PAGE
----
If the lawyer who drew up the will did a decent job, he or she would have made careful notes in the file about your grandmother's ability to understand what she was signing (yet another reason that home-made wills are easier to challenge),  When I've made wills for seniors who anticipate that one of their kids is going to be unhappy with the will, I've sometimes enlisted the help of the senior's family doctor by getting a doctor's letter backing up my assessment that the senior had all of his or her faculties when the will was done. Your grandmother's lawyer may have done something similar.

Additionally, the will was not made on your grandmother's deathbed but was made more than a year ago, which suggests that if she didn't like the arrangement she had made, she could have changed it.

Assuming that your grandmother did have the proper mental capacity when the will was done, she has the right to dispose of her estate as she sees fit, within certain parameters. She is not allowed to ignore anyone who is financially dependent on her. This generally includes a spouse, a minor child, or an adult child with a handicap that prevents him from earning a living. Obviously your uncle doesn't fall into the first two categories. Nothing you've said would suggest that he falls into the third category either, particularly since it would be hard to show you're financially dependent on someone with whom you've had no contact for twenty years.

Therefore, your uncle would also have a pretty impossible time claiming that he is automatically entitled to a share of your grandmother's estate. The exception to this rule exists in British Columbia, where an adult child left out of a will can contest the will on fairness grounds.

I can't say for sure that your uncle won't try to launch a lawsuit to challenge the will, though it seems to me he doesn't have much of a chance. However, any estate fight is an expensive, ugly, upsetting test of endurance, even when you win. I might suggest that if he is determined to get something, your mother might consider going to mediation with him to work something out. It would probably be cheaper for her in the long run, not to mention less upsetting and less time-consuming.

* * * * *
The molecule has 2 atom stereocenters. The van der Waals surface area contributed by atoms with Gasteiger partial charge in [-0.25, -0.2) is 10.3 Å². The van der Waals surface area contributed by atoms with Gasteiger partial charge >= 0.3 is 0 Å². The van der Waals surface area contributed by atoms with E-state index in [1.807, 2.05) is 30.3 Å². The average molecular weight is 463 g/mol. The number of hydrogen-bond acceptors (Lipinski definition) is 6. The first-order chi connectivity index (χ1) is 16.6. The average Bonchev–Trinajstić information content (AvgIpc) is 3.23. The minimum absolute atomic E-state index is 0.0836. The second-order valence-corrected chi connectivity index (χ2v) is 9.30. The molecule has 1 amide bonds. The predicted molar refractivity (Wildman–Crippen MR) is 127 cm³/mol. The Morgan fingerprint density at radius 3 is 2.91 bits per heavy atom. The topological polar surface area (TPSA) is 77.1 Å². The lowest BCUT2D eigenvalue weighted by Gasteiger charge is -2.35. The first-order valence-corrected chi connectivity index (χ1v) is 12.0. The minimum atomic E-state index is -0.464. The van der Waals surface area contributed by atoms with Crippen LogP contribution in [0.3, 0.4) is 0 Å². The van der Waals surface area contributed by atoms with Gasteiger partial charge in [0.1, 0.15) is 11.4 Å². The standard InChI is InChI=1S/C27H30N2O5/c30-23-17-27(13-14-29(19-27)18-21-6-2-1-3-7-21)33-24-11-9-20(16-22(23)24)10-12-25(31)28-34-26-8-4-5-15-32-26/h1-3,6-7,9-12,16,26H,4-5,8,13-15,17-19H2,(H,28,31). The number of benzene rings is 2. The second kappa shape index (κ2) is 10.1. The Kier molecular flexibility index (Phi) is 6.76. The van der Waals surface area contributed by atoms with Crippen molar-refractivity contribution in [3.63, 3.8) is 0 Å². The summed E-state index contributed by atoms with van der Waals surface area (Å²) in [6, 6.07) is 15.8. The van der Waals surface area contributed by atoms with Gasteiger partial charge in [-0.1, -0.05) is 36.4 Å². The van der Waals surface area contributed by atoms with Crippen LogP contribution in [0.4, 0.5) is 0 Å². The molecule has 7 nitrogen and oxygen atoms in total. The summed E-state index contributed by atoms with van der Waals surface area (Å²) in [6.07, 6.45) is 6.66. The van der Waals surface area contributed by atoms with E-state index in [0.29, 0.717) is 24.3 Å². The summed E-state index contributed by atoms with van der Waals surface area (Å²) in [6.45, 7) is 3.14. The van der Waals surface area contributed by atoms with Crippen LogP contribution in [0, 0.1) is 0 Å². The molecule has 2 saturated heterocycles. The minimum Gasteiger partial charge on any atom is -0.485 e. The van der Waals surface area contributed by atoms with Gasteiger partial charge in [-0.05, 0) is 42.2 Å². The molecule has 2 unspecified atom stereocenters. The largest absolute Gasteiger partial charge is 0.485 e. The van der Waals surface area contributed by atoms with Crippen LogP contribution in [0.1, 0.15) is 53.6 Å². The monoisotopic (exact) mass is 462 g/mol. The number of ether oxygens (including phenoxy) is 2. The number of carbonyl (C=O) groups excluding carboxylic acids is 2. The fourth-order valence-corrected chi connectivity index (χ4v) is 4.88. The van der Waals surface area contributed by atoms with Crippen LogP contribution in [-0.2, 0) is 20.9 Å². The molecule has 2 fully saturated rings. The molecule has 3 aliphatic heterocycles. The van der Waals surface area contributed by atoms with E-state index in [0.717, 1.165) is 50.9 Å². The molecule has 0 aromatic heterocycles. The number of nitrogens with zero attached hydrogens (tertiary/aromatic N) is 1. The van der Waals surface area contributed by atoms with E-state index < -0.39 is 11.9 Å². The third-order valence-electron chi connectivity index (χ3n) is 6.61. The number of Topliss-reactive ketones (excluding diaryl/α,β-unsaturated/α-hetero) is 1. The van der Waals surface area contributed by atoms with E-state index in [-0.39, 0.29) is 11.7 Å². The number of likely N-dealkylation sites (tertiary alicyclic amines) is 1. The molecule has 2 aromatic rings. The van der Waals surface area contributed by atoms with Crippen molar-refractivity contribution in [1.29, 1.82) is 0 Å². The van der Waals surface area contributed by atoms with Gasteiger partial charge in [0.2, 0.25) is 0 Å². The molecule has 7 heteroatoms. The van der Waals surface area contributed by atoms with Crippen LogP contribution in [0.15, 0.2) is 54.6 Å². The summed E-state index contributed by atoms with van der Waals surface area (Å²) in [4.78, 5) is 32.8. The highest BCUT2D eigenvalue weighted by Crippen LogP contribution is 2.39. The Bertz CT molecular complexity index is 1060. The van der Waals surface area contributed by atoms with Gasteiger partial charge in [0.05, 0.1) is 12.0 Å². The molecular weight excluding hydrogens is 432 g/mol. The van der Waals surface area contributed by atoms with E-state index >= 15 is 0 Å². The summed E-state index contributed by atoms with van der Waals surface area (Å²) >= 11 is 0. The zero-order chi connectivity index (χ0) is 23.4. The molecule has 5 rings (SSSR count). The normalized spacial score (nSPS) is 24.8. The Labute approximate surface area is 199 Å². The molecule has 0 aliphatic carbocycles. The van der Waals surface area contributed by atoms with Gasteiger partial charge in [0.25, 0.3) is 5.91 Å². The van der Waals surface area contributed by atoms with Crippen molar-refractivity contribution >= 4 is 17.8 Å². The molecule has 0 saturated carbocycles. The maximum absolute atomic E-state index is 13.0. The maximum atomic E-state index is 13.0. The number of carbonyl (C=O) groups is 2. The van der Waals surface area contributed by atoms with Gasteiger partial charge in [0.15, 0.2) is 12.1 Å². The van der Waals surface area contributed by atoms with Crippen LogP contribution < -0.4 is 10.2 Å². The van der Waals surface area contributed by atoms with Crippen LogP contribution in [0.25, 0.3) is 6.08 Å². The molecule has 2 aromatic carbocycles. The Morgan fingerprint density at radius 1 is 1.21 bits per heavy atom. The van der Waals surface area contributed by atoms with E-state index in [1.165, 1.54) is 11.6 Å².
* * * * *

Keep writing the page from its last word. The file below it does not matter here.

2 comments:

  1. Thank you very much for your detailed and quick response. I am grateful. My uncle is not sick or dependent in any way and we are from Montreal Quebec. He moved to Arizona 30 years ago and has not returned since. I really hope that things do not get nasty. With a legally signed will I am guessing he won't have much to contest. It was my grandmother's wishes to change the will, because my uncle never visited my dying grandfather... Its crazy how some people come to try and make claims at a time like this when they do not really care....

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    1. The fact that your family is in Quebec does actually change things. If the will was properly signed and notarized, it won't go through the probate process. Quebec has a civil law system that is completely different from the common law system followed in the rest of Canada.

      In any event, I agree with your comment about people showing up to make claims. I wish I could say it's rare, but it's not. It happens every day, and it's one of the things that make estates so upsetting and difficult for people who are already grieving and just don't need the extra stress.

      Lynne